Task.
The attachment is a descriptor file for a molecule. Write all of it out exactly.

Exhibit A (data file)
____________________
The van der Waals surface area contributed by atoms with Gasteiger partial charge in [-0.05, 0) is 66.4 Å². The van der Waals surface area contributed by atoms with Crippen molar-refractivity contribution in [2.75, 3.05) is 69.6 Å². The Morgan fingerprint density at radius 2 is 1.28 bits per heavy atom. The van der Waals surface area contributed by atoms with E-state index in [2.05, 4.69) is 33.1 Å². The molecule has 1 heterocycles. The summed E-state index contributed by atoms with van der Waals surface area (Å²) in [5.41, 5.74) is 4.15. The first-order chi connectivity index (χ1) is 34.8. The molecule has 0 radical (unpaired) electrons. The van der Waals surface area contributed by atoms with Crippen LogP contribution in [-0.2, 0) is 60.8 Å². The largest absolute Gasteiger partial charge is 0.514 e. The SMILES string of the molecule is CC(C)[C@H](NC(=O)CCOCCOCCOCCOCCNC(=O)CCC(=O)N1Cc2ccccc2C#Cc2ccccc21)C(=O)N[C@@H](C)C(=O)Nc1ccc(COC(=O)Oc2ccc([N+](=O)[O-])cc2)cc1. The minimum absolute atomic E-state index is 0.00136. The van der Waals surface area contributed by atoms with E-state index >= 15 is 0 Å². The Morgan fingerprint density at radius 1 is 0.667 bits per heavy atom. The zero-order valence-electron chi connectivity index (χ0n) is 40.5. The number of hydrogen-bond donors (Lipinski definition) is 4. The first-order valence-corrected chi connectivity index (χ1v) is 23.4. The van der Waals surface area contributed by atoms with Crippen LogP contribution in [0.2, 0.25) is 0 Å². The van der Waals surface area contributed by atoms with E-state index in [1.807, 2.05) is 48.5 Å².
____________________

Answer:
The van der Waals surface area contributed by atoms with Gasteiger partial charge in [-0.05, 0) is 66.4 Å². The van der Waals surface area contributed by atoms with Crippen molar-refractivity contribution in [2.75, 3.05) is 69.6 Å². The Morgan fingerprint density at radius 2 is 1.28 bits per heavy atom. The van der Waals surface area contributed by atoms with E-state index in [2.05, 4.69) is 33.1 Å². The molecule has 1 heterocycles. The summed E-state index contributed by atoms with van der Waals surface area (Å²) in [5.41, 5.74) is 4.15. The first-order chi connectivity index (χ1) is 34.8. The molecule has 0 radical (unpaired) electrons. The van der Waals surface area contributed by atoms with Crippen LogP contribution in [-0.2, 0) is 60.8 Å². The largest absolute Gasteiger partial charge is 0.514 e. The SMILES string of the molecule is CC(C)[C@H](NC(=O)CCOCCOCCOCCOCCNC(=O)CCC(=O)N1Cc2ccccc2C#Cc2ccccc21)C(=O)N[C@@H](C)C(=O)Nc1ccc(COC(=O)Oc2ccc([N+](=O)[O-])cc2)cc1. The minimum absolute atomic E-state index is 0.00136. The van der Waals surface area contributed by atoms with E-state index >= 15 is 0 Å². The Morgan fingerprint density at radius 1 is 0.667 bits per heavy atom. The zero-order valence-electron chi connectivity index (χ0n) is 40.5. The number of hydrogen-bond donors (Lipinski definition) is 4. The first-order valence-corrected chi connectivity index (χ1v) is 23.4. The van der Waals surface area contributed by atoms with Crippen LogP contribution in [0.2, 0.25) is 0 Å². The van der Waals surface area contributed by atoms with E-state index in [1.807, 2.05) is 48.5 Å².